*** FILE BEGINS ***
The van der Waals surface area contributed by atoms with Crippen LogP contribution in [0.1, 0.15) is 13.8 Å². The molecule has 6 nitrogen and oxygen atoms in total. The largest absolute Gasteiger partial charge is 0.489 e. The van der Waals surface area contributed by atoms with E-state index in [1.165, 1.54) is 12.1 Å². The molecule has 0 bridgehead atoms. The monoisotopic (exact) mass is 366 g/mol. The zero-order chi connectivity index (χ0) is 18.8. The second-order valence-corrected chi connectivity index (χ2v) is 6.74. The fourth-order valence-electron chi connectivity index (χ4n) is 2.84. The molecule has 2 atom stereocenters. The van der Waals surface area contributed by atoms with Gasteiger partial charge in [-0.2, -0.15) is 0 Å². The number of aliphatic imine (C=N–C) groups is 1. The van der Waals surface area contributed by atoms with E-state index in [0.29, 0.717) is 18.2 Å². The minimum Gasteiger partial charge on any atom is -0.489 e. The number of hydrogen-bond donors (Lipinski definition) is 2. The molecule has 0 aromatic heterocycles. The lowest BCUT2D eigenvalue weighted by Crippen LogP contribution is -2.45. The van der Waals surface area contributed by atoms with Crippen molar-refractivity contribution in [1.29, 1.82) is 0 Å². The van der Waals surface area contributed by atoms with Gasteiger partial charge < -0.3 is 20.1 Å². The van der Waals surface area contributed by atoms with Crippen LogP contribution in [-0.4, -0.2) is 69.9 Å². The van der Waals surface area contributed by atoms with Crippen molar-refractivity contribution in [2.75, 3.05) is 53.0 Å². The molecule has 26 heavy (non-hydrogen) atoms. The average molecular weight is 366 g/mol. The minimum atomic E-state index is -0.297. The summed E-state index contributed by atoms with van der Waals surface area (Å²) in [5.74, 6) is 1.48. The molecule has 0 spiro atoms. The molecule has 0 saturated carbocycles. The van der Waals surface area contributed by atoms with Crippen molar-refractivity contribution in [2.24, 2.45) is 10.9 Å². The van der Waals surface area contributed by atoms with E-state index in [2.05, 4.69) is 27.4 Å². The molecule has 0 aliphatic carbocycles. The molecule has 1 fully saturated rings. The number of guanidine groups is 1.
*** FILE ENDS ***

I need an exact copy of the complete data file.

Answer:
The van der Waals surface area contributed by atoms with Crippen LogP contribution in [0.1, 0.15) is 13.8 Å². The molecule has 6 nitrogen and oxygen atoms in total. The largest absolute Gasteiger partial charge is 0.489 e. The van der Waals surface area contributed by atoms with E-state index in [1.165, 1.54) is 12.1 Å². The molecule has 0 bridgehead atoms. The monoisotopic (exact) mass is 366 g/mol. The zero-order chi connectivity index (χ0) is 18.8. The second-order valence-corrected chi connectivity index (χ2v) is 6.74. The fourth-order valence-electron chi connectivity index (χ4n) is 2.84. The molecule has 2 atom stereocenters. The van der Waals surface area contributed by atoms with Gasteiger partial charge in [-0.2, -0.15) is 0 Å². The number of aliphatic imine (C=N–C) groups is 1. The van der Waals surface area contributed by atoms with E-state index in [0.29, 0.717) is 18.2 Å². The minimum Gasteiger partial charge on any atom is -0.489 e. The number of hydrogen-bond donors (Lipinski definition) is 2. The molecule has 0 aromatic heterocycles. The lowest BCUT2D eigenvalue weighted by Crippen LogP contribution is -2.45. The van der Waals surface area contributed by atoms with Crippen molar-refractivity contribution in [1.29, 1.82) is 0 Å². The van der Waals surface area contributed by atoms with Gasteiger partial charge < -0.3 is 20.1 Å². The van der Waals surface area contributed by atoms with Crippen LogP contribution in [-0.4, -0.2) is 69.9 Å². The van der Waals surface area contributed by atoms with Crippen molar-refractivity contribution in [2.75, 3.05) is 53.0 Å². The molecule has 26 heavy (non-hydrogen) atoms. The average molecular weight is 366 g/mol. The minimum atomic E-state index is -0.297. The summed E-state index contributed by atoms with van der Waals surface area (Å²) in [5.74, 6) is 1.48. The molecule has 0 spiro atoms. The molecule has 0 saturated carbocycles. The van der Waals surface area contributed by atoms with Crippen molar-refractivity contribution in [2.24, 2.45) is 10.9 Å². The van der Waals surface area contributed by atoms with E-state index in [2.05, 4.69) is 27.4 Å². The molecule has 0 aliphatic carbocycles. The molecule has 1 fully saturated rings. The number of guanidine groups is 1.